Seven Questions for David G. Robertson

1. What sparked the idea for writing this book?

It came up time and time again. It seemed like someone had to write it.

One early inspiration was Bill Hicks. I remember watching Revelations on the TV late one night around 1991. He would talk about the Kennedy assassination being a cover-up, then say things like “we are all one consciousness experiencing itself subjectively, there is no such thing as death, life is only a dream, and we are the imagination of ourselves.” Of course, now we know he was dying, but nevertheless the idea that “spiritual” ideas and conspiracy theories might in some way exist in the same space was new to me. 

Years later, I know now that it’s not so unusual. As I got further into my research on new and alternative religions, I kept seeing conspiracy theories pop up again and again, and I started to wonder why nobody was writing about it. So conspiracy theories in new religions became the focus on my doctoral work. UFOs provided the narrative spine I needed to take the reader through the mass of bewildering and unfamiliar data.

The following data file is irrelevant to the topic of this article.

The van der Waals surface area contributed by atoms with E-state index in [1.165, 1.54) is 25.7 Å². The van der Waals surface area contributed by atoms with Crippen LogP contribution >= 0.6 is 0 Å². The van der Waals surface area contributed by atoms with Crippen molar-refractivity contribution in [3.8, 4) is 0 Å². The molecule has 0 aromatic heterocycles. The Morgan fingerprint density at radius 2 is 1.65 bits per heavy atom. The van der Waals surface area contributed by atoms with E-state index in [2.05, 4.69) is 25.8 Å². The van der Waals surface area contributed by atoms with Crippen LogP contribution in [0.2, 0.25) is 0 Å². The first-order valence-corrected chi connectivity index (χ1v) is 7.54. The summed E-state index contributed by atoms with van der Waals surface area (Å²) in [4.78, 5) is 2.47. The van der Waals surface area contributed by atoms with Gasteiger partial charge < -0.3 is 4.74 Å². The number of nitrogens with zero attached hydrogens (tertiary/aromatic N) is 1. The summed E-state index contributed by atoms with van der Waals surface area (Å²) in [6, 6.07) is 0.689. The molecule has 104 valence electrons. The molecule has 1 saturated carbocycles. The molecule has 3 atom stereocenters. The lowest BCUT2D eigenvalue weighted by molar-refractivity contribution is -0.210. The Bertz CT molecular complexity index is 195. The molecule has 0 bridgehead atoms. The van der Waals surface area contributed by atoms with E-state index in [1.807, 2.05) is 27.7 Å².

2. How would you define religion in relation to your work? Where do you see the sacred or sacred things in this book?

Coming from a critical studies point of view, I don’t really see religion as a thing, but a particular way of categorizing the world – albeit one that is significant for many people and institutions, and the way they understand the world. So, not wanting to be part of that problem, I deliberately don’t define religion. In fact, I avoid talking about it if at all possible. And as a social scientist, I don’t see it as my job to tell other people what religion is or where the sacred is.